In an effort to predict the demands for building within the current housing market, Builder Magazine installed the PRIZM model, a tool that is made up of 66 segments typically used to describe “demographic, psychographic, and behavioral similarities in households.”
“Based on household segments, ownership rates by geographic area, and forecasts for household formation, Hanley Wood Market Intelligence (HWMI) produces demand forecasts for every market in the country down to the county and submarket level. Comparing the demand estimates with prior year absorptions by price point or by consumer group can reveal shifts in the market as well as pockets of opportunity,” said the article.
In 2009 and 2010, the article says that more homes were purchased than expected – mostly by Millennials in response to tax credits and distressed properties on the market, but now demand is expected to shift to “family life, elite, and active adult households.”
Millennials have recently received some attention, with New Geography stating that approximately 64 percent of those in this age group are focused on the importance of owning a home; 20 percent said this was one of the most important priorities in life.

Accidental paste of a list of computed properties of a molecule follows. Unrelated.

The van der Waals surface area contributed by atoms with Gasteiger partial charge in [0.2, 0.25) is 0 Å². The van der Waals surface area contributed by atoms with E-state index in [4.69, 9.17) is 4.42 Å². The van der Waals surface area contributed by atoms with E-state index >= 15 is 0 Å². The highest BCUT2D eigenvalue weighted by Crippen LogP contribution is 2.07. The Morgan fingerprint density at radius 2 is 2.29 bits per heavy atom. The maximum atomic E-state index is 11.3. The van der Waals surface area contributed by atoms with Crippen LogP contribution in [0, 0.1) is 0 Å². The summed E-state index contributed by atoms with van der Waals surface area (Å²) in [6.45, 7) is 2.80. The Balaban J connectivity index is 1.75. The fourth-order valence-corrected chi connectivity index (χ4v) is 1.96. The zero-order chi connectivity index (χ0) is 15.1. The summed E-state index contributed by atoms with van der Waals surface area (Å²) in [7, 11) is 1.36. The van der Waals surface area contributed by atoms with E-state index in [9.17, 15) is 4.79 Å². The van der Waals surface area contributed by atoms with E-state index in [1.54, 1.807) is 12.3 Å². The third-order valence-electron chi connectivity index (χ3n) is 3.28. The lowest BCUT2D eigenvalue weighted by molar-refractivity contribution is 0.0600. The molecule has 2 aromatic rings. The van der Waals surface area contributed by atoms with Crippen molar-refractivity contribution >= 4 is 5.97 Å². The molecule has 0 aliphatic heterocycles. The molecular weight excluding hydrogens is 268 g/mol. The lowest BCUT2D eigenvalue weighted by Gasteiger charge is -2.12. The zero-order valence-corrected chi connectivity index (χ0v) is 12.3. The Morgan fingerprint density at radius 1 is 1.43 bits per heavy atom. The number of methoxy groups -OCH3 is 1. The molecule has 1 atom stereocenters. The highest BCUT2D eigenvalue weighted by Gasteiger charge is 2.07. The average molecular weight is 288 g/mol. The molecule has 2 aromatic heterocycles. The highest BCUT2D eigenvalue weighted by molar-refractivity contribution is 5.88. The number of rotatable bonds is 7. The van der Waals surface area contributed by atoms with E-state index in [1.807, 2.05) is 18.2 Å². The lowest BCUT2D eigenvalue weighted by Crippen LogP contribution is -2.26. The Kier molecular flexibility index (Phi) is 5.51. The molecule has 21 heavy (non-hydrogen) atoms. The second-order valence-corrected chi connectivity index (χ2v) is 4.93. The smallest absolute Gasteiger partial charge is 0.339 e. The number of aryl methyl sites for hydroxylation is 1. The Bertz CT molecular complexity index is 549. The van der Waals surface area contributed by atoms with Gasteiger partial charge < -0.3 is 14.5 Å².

The new-home demand is spread throughout several price ranges, according to Builder, but the price ranges anticipating the largest volume of traffic (50,000 people or more) were $750k or more, and $300k-$350k, and $250k-$300k. In 2010, most of the new-home closings fell at the lower end of the price range, with nearly 80,000 people closing at under $150k nationally.
Another graphic demonstrated estimated demand for 2011, in comparison to 2009-2010 closings by demographic factors. The ruling future demand category is still expected to be “simple life”-a category which made up nearly 25 percent of closings in 2009-2010. “Entry-level” remains consistent at around 17 percent, and “family life” demand is expected to increase along with “elite,” and several other categories.